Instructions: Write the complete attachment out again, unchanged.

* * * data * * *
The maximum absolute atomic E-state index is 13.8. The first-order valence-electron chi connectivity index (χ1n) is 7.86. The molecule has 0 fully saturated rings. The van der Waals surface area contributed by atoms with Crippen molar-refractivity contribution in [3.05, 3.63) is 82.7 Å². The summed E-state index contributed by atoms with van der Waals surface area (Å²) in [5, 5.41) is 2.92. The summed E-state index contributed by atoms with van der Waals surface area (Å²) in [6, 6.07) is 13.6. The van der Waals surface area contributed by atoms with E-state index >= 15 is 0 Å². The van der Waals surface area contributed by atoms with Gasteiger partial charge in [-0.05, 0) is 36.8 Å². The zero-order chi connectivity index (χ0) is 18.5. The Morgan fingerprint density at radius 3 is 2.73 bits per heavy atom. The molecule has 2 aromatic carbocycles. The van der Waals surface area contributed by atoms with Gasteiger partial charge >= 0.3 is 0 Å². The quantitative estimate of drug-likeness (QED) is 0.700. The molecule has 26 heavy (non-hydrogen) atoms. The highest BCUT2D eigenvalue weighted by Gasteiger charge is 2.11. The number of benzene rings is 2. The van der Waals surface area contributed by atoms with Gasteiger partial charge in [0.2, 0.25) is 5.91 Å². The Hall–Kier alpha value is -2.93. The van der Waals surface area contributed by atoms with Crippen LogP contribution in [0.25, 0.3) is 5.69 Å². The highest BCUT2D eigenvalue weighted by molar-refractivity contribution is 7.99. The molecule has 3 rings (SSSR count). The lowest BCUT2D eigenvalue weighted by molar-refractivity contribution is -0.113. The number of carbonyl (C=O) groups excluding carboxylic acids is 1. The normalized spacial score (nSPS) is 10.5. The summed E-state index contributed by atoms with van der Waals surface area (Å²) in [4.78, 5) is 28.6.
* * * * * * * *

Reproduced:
The maximum absolute atomic E-state index is 13.8. The first-order valence-electron chi connectivity index (χ1n) is 7.86. The molecule has 0 fully saturated rings. The van der Waals surface area contributed by atoms with Crippen molar-refractivity contribution in [3.05, 3.63) is 82.7 Å². The summed E-state index contributed by atoms with van der Waals surface area (Å²) in [5, 5.41) is 2.92. The summed E-state index contributed by atoms with van der Waals surface area (Å²) in [6, 6.07) is 13.6. The van der Waals surface area contributed by atoms with E-state index >= 15 is 0 Å². The van der Waals surface area contributed by atoms with Gasteiger partial charge in [-0.05, 0) is 36.8 Å². The zero-order chi connectivity index (χ0) is 18.5. The Morgan fingerprint density at radius 3 is 2.73 bits per heavy atom. The molecule has 2 aromatic carbocycles. The van der Waals surface area contributed by atoms with Gasteiger partial charge >= 0.3 is 0 Å². The quantitative estimate of drug-likeness (QED) is 0.700. The molecule has 26 heavy (non-hydrogen) atoms. The highest BCUT2D eigenvalue weighted by Gasteiger charge is 2.11. The number of benzene rings is 2. The van der Waals surface area contributed by atoms with Gasteiger partial charge in [0.2, 0.25) is 5.91 Å². The Hall–Kier alpha value is -2.93. The van der Waals surface area contributed by atoms with Crippen LogP contribution in [0.25, 0.3) is 5.69 Å². The highest BCUT2D eigenvalue weighted by molar-refractivity contribution is 7.99. The molecule has 3 rings (SSSR count). The lowest BCUT2D eigenvalue weighted by molar-refractivity contribution is -0.113. The number of carbonyl (C=O) groups excluding carboxylic acids is 1. The normalized spacial score (nSPS) is 10.5. The summed E-state index contributed by atoms with van der Waals surface area (Å²) in [4.78, 5) is 28.6.